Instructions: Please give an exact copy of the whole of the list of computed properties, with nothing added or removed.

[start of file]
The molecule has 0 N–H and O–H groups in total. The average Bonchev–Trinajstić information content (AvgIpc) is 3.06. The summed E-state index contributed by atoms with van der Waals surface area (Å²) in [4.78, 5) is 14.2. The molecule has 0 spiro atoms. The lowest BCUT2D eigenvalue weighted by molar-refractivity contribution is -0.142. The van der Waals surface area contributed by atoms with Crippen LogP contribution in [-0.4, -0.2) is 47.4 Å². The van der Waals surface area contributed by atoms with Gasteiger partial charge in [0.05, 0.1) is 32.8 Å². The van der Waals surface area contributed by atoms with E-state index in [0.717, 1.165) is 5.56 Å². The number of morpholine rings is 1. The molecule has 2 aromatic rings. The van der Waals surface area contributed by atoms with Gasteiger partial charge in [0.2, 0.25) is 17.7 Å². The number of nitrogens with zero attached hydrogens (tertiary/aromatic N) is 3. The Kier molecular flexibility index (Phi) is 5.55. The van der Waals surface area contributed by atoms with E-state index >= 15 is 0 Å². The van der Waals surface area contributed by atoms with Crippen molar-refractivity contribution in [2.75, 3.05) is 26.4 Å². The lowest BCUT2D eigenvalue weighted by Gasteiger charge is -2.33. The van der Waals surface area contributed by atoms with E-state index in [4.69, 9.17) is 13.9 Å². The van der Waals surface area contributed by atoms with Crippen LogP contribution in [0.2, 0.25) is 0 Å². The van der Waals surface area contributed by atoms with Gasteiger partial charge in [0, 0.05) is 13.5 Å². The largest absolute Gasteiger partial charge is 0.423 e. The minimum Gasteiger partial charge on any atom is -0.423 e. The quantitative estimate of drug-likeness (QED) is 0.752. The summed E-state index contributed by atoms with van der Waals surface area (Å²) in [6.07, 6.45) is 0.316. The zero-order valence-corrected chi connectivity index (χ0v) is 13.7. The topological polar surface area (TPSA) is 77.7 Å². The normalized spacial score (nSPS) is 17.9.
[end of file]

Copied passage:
The molecule has 0 N–H and O–H groups in total. The average Bonchev–Trinajstić information content (AvgIpc) is 3.06. The summed E-state index contributed by atoms with van der Waals surface area (Å²) in [4.78, 5) is 14.2. The molecule has 0 spiro atoms. The lowest BCUT2D eigenvalue weighted by molar-refractivity contribution is -0.142. The van der Waals surface area contributed by atoms with Crippen LogP contribution in [-0.4, -0.2) is 47.4 Å². The van der Waals surface area contributed by atoms with Gasteiger partial charge in [0.05, 0.1) is 32.8 Å². The van der Waals surface area contributed by atoms with E-state index in [0.717, 1.165) is 5.56 Å². The number of morpholine rings is 1. The molecule has 2 aromatic rings. The van der Waals surface area contributed by atoms with Gasteiger partial charge in [0.2, 0.25) is 17.7 Å². The number of nitrogens with zero attached hydrogens (tertiary/aromatic N) is 3. The Kier molecular flexibility index (Phi) is 5.55. The van der Waals surface area contributed by atoms with E-state index >= 15 is 0 Å². The van der Waals surface area contributed by atoms with Crippen molar-refractivity contribution in [2.75, 3.05) is 26.4 Å². The lowest BCUT2D eigenvalue weighted by Gasteiger charge is -2.33. The van der Waals surface area contributed by atoms with E-state index in [4.69, 9.17) is 13.9 Å². The van der Waals surface area contributed by atoms with Crippen LogP contribution in [0.2, 0.25) is 0 Å². The van der Waals surface area contributed by atoms with Gasteiger partial charge in [0, 0.05) is 13.5 Å². The largest absolute Gasteiger partial charge is 0.423 e. The minimum Gasteiger partial charge on any atom is -0.423 e. The quantitative estimate of drug-likeness (QED) is 0.752. The summed E-state index contributed by atoms with van der Waals surface area (Å²) in [6.07, 6.45) is 0.316. The zero-order valence-corrected chi connectivity index (χ0v) is 13.7. The topological polar surface area (TPSA) is 77.7 Å². The normalized spacial score (nSPS) is 17.9.